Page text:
Star Wars Episode IV, starring Luke Abbott. I like the sound of that.
Yes, on Saturday the Ninth, I begged my way out of work, bribed my mate to drive me to Bristol at four in the morning and queued for between four and five hours in the pouring rain. And it was worth every aching joint, dark stare from my exhausted driver and sexual favours paid to my best friend, who is sadly also my boss. Why? Because this was the auditions for the next lead role in the Star Wars trilogy. Three movies, around six years: it is the fastest way to propel yourself to the most famous actor in Hollywood from a total nobody.
I am sure you saw it on the news (you may have even seen my beautiful face if you tuned into the BBC or Sky News), but J. J. Abrams has decided he wants an unknown actor to play both a ‘smart, capable’ man and a ‘smart, orphan girl’ in the next trilogy of Star Wars. These roles have been described as a ‘lead’ role, which suggests that these ‘new faces’ in the acting world will be major characters in the upcoming films. Therefore, there will be auditions held in Manchester, Bristol, London and Chicago to find these two new stars in the biggest Sci-Fi franchise in cinema history. The competition is so tough and almost every fan of the movie, or budding actor, has turned up to try their luck.
I didn’t even hear about it, until a few days before. I was partying in Reading without internet access (Reading hasn’t invented computers yet), when my mate rang me up and asked me if I was going. I assumed it was extra work, but he insisted it was the lead role. I laughed him away and sent a text to my parents to research it for me. And sure enough, my friend was absolutely correct. I had to go. I know that the chances are so slim that I will end up as the hero of the new Jedi Order, but I had to try. I have no illusions that there is anything more than a slither of a chance that I could get the part, but if I didn’t do this, the rest of my life would be spent looking back on that day and wondering what could have been. I could not live like that and acted upon that impulse to go. Even if I ever achieved my dreams of becoming an actor, I never would have thought I would have undertaken a role like this. This opportunity was bigger than I ever could have dreamed.
So, I rocked up to the Arnofilini Arts Centre in Bristol, waking up at four in the morning to begin the two hour drive to the auditions. We hit the center just before half six (I stopped for croissants, because I don’t understand urgency), and it was the perfect scenario. I was number 31 in the queue and the crowds hadn’t hit yet. We still had a long wait until 11 though, when the auditions started. At seven, the queue began getting massive and Bristol turned into the world’s biggest stationary conga ever. It began raining, but I had planned ahead and brought my umbrella. Everything was going perfectly.
I will skip past the waiting phase of the auditions and fast-forward right to that dreaded moment when we walked in. I walked into the audition room, was given a number and asked to wait. And then it hit me. Holy fuck-a-stick, I am auditioning to Star Wars. The nerves and fear hit me faster than that girl at the club I asked ‘Do you wanna borrow some money, cus I wanna get you a-loan’. It was an important moment for me, because I haven’t been properly acting in a few years. I loved that apprehension before going onto the stage, or before a massive audition like this. The insane amount of fear before the moment, the eerie calm when you are actually performing and the ‘hell yeah’ afterwards, if you nailed every line and movement. Even if I don’t get the part, or even a call-back, I am glad for this audition, because it reminded me how much I love acting. There is no better profession out there for me.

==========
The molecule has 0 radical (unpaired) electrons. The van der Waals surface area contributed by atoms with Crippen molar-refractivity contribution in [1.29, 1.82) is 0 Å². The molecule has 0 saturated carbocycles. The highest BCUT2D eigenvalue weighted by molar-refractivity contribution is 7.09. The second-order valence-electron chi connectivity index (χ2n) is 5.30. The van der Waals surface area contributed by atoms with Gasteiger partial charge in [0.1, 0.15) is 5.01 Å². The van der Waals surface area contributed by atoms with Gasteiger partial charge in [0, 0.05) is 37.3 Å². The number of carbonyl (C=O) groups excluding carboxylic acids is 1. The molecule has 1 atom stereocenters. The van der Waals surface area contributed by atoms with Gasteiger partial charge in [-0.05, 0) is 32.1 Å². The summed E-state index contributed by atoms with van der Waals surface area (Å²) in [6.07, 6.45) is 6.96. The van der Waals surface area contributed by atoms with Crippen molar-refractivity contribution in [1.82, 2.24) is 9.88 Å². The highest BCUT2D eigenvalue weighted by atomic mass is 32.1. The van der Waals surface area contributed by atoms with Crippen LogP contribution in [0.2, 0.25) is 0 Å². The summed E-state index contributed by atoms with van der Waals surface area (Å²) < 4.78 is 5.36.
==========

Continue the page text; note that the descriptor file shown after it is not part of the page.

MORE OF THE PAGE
The audition didn’t actually involve any acting. I went into a room and there was a woman sitting there with a table. She had a Belfast accent that instantly calmed my nerves; I would do anything for a woman with an Irish accent (which reminds me: I need to give Verbal Spew my credit card details). She asked me a handful of questions and thanked me. And that was it. One minute of interrogating, no acting involved and the audition was over. I am unsure how to take that. Part of me is worried, because I have no idea how they are selecting the candidates. I had no time to put myself across as the right guy to fill the role. But on the other hand, everyone else was in the same boat, and my questions went remarkably well. This blog went down well in conversation and I cracked a memorable joke (that was well received), about the back of my head being far more famous than the front of my face, starring in Les Miserables. Surely that is enough to get to the next stage of the selection process. I might not get the role, but I would like to actually do some acting for the casting directors, before I am turned down.
But, if you would allow me to get ahead of myself for one moment. If I do get this part, and that is a massive if, that would be the sign to end this little blog of mine. I would be insanely busy at work and would have no time to write for this site, definitely not being able to go to the cinema each week. I would rather end it abruptly, on my own terms, rather than fizzling out over time. Also, I would be cautious about negatively reviewing films that feature people I want to work with, making me a biased reviewer and no good to you, my readers. But this would not be goodbye. I owe you guys too much for that. I will be a regular reader as often as I can and will be leaving comments whenever I can, and partaking in the weekly Stalker Saturday on Twitter. You are not getting rid of me that easily. Mwa-ha-ha!